SoylentNews Book Club: Discuss The Three-Body Problem, Start Reading Snow Crash 23 comments

December: Snow Crash by Neal Stephenson.

The next poll will pick two books. I'd like to do it that way to keep a strong second place contender from being overlooked, and so I don't have to update the poll so often.

Discuss The Three-Body Problem by Liu Cixin in the comments below.

Snow Crash was written by Neal Stephenson in 1992. The novel features a bit of a Calexit scenario, and is known for popularizing the term "avatar" (paving the way for James Cameron's true magnum opus). These days, Neal moonlights as Magic Leap's "Chief Futurist". Seems appropriate.

Previously: Announcement postMars, Ho!Foundation


Original Submission

SoylentNews Book Club - Discuss: Snow Crash, Start Reading: The Moon is a Harsh Mistress 20 comments

February: Fiasco by Stanisław Lem
March: We Are Legion (We Are Bob) (Bobiverse #1) by Dennis Taylor

Discuss Snow Crash by Neal Stephenson in the comments below.

The Moon Is a Harsh Mistress by Robert A. Heinlein was published in 1966:

The book popularized the acronym TANSTAAFL ("There Ain't No Such Thing As A Free Lunch"), and helped popularize the constructed language Loglan, which is used in the story for precise human-computer interaction. The Oxford Dictionary of Quotations credits this novel with the first printed appearance of the phrase "There's no free lunch", although the phrase and its abbreviation considerably predate the novel.

The virtual assistant Mycroft is named after a computer system from the novel.

Previously: Announcement postMars, Ho!FoundationThe Three-Body Problem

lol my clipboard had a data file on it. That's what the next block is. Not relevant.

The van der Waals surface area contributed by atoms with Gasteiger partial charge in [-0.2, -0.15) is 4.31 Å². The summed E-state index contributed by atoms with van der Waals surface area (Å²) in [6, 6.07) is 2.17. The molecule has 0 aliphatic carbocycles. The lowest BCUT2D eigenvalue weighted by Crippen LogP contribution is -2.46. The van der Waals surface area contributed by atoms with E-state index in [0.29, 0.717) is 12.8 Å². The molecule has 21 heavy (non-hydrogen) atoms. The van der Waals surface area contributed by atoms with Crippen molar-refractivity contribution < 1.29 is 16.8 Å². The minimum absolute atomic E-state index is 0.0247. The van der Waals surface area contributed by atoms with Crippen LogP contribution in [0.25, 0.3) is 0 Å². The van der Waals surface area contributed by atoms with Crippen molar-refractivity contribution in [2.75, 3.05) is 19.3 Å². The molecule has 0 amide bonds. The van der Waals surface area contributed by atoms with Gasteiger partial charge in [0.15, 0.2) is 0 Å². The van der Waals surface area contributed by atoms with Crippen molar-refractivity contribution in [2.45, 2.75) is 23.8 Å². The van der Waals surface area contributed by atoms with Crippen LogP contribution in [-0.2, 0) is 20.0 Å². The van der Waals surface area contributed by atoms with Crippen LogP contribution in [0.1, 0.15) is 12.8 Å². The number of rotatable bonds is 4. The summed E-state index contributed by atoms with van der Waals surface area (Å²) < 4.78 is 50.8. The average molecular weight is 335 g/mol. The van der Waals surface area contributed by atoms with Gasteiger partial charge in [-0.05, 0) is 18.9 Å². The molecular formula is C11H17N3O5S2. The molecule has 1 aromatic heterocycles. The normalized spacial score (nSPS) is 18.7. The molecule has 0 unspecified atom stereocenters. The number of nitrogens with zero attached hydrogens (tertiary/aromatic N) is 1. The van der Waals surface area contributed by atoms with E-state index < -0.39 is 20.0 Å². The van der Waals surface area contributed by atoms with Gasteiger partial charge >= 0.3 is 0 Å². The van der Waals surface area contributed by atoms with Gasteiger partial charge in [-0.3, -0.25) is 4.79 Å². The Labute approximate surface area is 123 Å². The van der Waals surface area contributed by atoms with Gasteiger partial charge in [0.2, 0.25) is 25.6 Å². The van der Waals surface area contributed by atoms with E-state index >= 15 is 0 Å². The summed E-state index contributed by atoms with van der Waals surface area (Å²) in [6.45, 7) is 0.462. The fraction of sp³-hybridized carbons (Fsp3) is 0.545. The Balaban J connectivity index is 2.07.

Original Submission

SoylentNews Book Club - Discuss: The Moon is a Harsh Mistress, Start Reading: Fiasco 75 comments

March: We Are Legion (We Are Bob) (Bobiverse #1) by Dennis Taylor

Discuss The Moon Is a Harsh Mistress by Robert A. Heinlein in the comments below.

Fiasco was translated into English in 1988 by Michael Kandel:

Fiasco (Polish: Fiasko) is a science fiction novel by Polish author Stanisław Lem, first published in a German translation in 1986. The book, published in Poland the following year, is a further elaboration of Lem's skepticism: in Lem's opinion, the difficulty in communication with alien civilizations is cultural disparity rather than spatial distance. The failure to communicate with an alien civilization is the main theme of the book.

Previously: Announcement postMars, Ho!FoundationThe Three-Body ProblemSnow Crash


Original Submission

SoylentNews Book Club - Discuss: Fiasco, Start Reading: We Are Legion (We Are Bob) 17 comments

Discuss Fiasco by Stanisław Lem in the comments below. If you have any book suggestions for the upcoming poll, feel free to add those.

We Are Legion (We Are Bob) is the first book of the "Bobiverse" series by Dennis E. Taylor:

Dennis E. Taylor is a Canadian novelist and former computer programmer known for his large scale hard science fiction stories exploring the interaction between artificial intelligence and the human condition.

While working at his day job as a computer programmer, Taylor self published his first novel and began working with an agent to try and publish his second novel We Are Legion. However Taylor still had difficultly getting any publishing house to take on his work, eventually publishing it through his agent's in-house publishing arm. An audiobook rights deal with Audible was also reached and once recorded, We Are Legion became one of the most popular audiobooks on the service and was awarded Best Science Fiction Audiobook of the year.